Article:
The Work

October 29, 2008 1:00 PM

Will $700 Million Finally Settle Decade-Old IPO Suit?

Posted by Zach Lowe

Ah, for the late 1990s, when every dot-com company was a guaranteed stock market hit and every IPO meant a bounty for investors. Until, of course, that bubble burst and the litigation followed--including a lawsuit filed in 2001 against more than 300 tech companies and 55 underwriters who allegedly rigged IPOs to cheat investors.

That suit is finally ready to settle, ending a saga that saw the lead plaintiffs lawyer, Mel Weiss, convicted and imprisoned and the original plaintiffs class decertified in 2006.

We know a settlement is likely because Joel Haims, a partner at Morrison & Foerster, one of many Am Law 100 firms on either side of the case, submitted a letter asking a federal judge in Manhattan to delay hearings until January so the parties can finalize a settlement, according to Bloomberg.

Judge Shira Scheindlin of U.S. District Court in Manhattan granted the delay, court papers show.

Haims and nearly a dozen other lawyers involved in the case did not immediately respond to messages from The Am Law Daily.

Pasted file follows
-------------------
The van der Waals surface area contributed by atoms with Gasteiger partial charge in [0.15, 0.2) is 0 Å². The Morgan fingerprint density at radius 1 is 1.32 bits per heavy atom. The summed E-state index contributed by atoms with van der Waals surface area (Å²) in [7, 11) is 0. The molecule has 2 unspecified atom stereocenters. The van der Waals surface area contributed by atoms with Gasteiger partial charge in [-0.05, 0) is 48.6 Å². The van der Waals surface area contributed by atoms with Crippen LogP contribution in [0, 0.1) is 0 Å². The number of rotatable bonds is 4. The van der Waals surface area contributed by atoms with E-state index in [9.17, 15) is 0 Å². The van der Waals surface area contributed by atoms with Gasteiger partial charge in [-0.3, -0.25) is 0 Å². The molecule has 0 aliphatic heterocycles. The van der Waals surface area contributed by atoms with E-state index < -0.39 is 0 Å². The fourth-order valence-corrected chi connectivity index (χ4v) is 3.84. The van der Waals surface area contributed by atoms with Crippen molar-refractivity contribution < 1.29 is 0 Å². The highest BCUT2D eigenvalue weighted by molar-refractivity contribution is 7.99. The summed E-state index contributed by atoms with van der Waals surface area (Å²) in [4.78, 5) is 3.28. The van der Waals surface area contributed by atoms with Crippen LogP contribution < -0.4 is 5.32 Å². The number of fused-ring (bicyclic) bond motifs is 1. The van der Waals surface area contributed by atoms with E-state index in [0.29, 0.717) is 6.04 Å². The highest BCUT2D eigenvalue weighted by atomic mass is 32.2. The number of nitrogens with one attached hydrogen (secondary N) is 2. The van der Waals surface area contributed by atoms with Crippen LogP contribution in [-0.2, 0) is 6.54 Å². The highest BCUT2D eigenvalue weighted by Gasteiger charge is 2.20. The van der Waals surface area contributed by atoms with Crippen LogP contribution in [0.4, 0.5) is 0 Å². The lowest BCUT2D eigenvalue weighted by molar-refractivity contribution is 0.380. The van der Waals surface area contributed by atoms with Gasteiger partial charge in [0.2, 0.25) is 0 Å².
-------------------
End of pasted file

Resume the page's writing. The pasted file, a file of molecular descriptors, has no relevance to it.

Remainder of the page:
The suit alleges the banks and companies arranged for institutional investors to buy up huge chunks of tech stocks after IPOs to artificially inflate the stock price investors would have to pay down the line. Those early buyers allegedly kicked back some of their profits to the companies and the banks who served as underwriters--a group that includes Morgan Stanley, Goldman Sachs, Merrill Lynch and just about every other bank whose name you know.

A settlement for $700 million would be far less than the $12.5 billion Weiss once demanded -- a demand some of the plaintiffs lawyers thought of as unrealistic, Bloomberg reports. At least one lawyer, Howard Sirota, urged Weiss to accept a $3 billion or $4 billion settlement before a federal appeals court in New York tossed the class action case in 2006, Bloomberg reported then. Sirota's boutique (temporarily) went out of business without the anticipated settlement profits, and Weiss dismissed Sirota's criticism, calling him "not a good lawyer."

According to Haims's letter, the lead lawyers for the defendants include Gandolfo DiBlasi of Sullivan & Cromwell and Jerold Solovy of Jenner & Block. Other Am Law firms for the defendants include Kirkland & Ellis (for Morgan Stanley) and Morgan, Lewis & Bockius for several defendants.

Weiss's old firm, now known only as Milberg, remains lead counsel for the plaintiffs' executive committee, along with Bernstein, Liebhard & Lifshitz.

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